Details

Biography
Topics
African Americans
Art & Politics
Economy/Economic Visions
Education
Electoral Politics
Hip Hop
Leadership
Lesbian, Gay, Bisexual, Transgender, Queer
Mental Health
Multiculturalism
Performance
Programs for High School Students
Racism/Racial Justice
Women & Feminism
Youth/Student Activism

Mariah Parker is part of a new wave of young women of color entering politics. She made headlines last summer after being sworn in as an Athens-Clarke County Commissioner, at age 26, with a her hand on a copy of The Autobiography of Malcolm X held by her mother. Photos of her taking the oath went viral, highlighting the growing numbers of millennial Black women making their voices heard in local politics nationwide.

Mariah is also openly queer, a hip hop artist (her stage name is Linqua Franqa), a PhD candidate in linguistics at the University of Georgia, and community organizer dedicated to transformative politics and civic engagement. As County Commissioner, she is focusing on creating economic stability and racial justice as well as criminal justice reform and raising the minimum wage.

Between the release of a critically-acclaimed debut album and her tight election to the county commission, Parker has garnered the attention of CNN, The New York Times, Teen Vogue, National Public Radio, Al Jazeera, The Nation, Afropunk, The Root, The Bitter Southerner, Performer Magazine and others for her outspoken commitment to racial and economic justice and her electrifying live performances and presentations, which call audiences to self-reflection and critical action in their lives and their communities.

Testimonials

“Mariah Parker has presented at the UGA College of Education’s Diversity, Equity, and Inclusion Conference for the last two years. And the word “presented” actually doesn’t do justice to the way Mariah deeply engages the audience and unapologetically lays bare the systems of injustice that implicate us all. Mariah’s honesty, passion, and creativity is unmatched, urging the academy to sit with discomfort and vulnerability while also embracing room for growth.”
— Briana Bivens, Diversity, Equity and Inclusion Office of the College of Education, University of Georgia

“Mariah spoke openly and honestly about how both her personal experiences and generative dialogue with community residents led her to become a performer, an activist, an advocate for civic engagement, and ultimately a County Commissioner. Students described Mariah as “relatable,” “charismatic,” “engaging,”  “authentic,” and “inspiring.” I cannot speak highly enough about Mariah’s ability to incite in all of us a desire to take action towards social justice!”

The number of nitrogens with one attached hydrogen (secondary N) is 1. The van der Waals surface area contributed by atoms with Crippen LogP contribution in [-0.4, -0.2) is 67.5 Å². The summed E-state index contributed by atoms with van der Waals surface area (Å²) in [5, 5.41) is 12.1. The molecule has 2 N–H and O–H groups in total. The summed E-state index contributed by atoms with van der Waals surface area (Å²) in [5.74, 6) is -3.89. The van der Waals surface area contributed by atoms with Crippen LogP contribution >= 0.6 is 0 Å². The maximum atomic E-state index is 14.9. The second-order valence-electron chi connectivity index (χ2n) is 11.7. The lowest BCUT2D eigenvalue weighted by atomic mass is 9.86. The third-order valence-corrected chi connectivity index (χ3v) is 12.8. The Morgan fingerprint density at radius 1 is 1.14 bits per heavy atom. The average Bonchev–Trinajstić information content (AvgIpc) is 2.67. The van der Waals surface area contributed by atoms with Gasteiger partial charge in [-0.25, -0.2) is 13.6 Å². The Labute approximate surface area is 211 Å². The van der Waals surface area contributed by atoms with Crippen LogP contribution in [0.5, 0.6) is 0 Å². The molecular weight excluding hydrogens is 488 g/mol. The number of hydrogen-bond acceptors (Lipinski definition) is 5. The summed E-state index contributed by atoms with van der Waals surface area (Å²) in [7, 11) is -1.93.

— Christina Hanawalt, Art Education, University of Georgia
 
“Mariah captivated an audience of 500 high school juniors when she came to speak at our social justice symposium. Her authenticity and approachable style drew the students in and her inspirational message kept them engaged for the entire talk.”
— Tara Stuart, Winder-Barrow High School, Winder GA

“What a fantastic experience it was having Mariah speak to my students! She carefully and thoughtfully outlined her job in a way the students could respond to and understand. The students were engaged listening to her speak and it was wonderful to see them making connections and asking questions. Mariah’s effective, eloquent speech has left a lasting impression on my students, who’ve asked several times for her to return and talk with them again. My sincere hope is that Mariah can return each year to speak to future classes about her knowledge and role in government. Her ability to connect with young people through words is a profound gift that should be shared. “
— Laura Valentine, Chase Street School, Athens, GA

Speeches

Seeing the Staircase: Running For Office
“Faith is taking the first step even when you don't see the whole staircase.” — Martin Luther King, Jr.
Two years ago, Mariah Parker would have never imagined herself running a political campaign, let alone her own. She was a young, queer Black woman, a student, rapper and community activist. Yet as she saw injustices all around her and the need for someone to talk action, she realized she had to step up, joining the wave of young woman of color across the country running for and winning political office. In this presentation, she discusses what it means to take the first step in faith, and what “the full staircase” could look like for an abolitionist inside the world of government.

Taking the Leap: From Hip Hop to Local Government
As a leading rapper in Georgia's hip hop scene, how did Mariah Parker draw on that experience to seek a seat on the local county commission? In this semi-autobiographical presentation, Mariah talks about how she realized that the skills of hip hop artists are applicable to the political sphere as well - the ability to gather and move a crowd, the skills to articulate your ideas creatively and succinctly in a way that inspires people to action, the connection to the problems that the community is facing, and fearlessness in standing up to speak your truth in the face of opposition.

Solidarity Across Debilities: Why Black Disability Justice Matters
“Two cousins with bipolar diagnoses. One in rehab, her son in jail for murder; another stands before you today.”
In this talk, Mariah draws upon family histories to illuminate the linkages between mental illness, mass incarceration, and our current healthcare system, arguing for new vision and tighter embrace of disability justice within our movements for Black life.

Media